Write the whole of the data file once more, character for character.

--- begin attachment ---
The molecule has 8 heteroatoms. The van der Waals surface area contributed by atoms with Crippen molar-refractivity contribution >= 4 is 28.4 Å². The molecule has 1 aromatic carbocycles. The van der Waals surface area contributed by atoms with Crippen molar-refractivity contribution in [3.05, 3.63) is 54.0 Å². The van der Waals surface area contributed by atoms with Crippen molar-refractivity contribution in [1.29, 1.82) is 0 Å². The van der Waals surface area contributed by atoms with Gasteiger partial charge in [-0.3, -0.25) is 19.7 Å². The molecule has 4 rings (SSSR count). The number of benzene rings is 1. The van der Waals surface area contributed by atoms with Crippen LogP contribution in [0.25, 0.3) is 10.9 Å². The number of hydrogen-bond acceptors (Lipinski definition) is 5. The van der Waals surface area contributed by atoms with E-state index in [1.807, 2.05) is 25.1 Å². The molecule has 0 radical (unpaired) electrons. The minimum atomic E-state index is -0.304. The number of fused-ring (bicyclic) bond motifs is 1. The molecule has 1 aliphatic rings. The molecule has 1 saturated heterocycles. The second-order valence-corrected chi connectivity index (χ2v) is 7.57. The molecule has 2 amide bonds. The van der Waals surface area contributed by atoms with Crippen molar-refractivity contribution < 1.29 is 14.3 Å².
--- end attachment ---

The molecule has 8 heteroatoms. The van der Waals surface area contributed by atoms with Crippen molar-refractivity contribution >= 4 is 28.4 Å². The molecule has 1 aromatic carbocycles. The van der Waals surface area contributed by atoms with Crippen molar-refractivity contribution in [3.05, 3.63) is 54.0 Å². The van der Waals surface area contributed by atoms with Crippen molar-refractivity contribution in [1.29, 1.82) is 0 Å². The van der Waals surface area contributed by atoms with Gasteiger partial charge in [-0.3, -0.25) is 19.7 Å². The molecule has 4 rings (SSSR count). The number of benzene rings is 1. The van der Waals surface area contributed by atoms with Crippen LogP contribution in [0.25, 0.3) is 10.9 Å². The number of hydrogen-bond acceptors (Lipinski definition) is 5. The van der Waals surface area contributed by atoms with E-state index in [1.807, 2.05) is 25.1 Å². The molecule has 0 radical (unpaired) electrons. The minimum atomic E-state index is -0.304. The number of fused-ring (bicyclic) bond motifs is 1. The molecule has 1 aliphatic rings. The molecule has 1 saturated heterocycles. The second-order valence-corrected chi connectivity index (χ2v) is 7.57. The molecule has 2 amide bonds. The van der Waals surface area contributed by atoms with Crippen molar-refractivity contribution < 1.29 is 14.3 Å².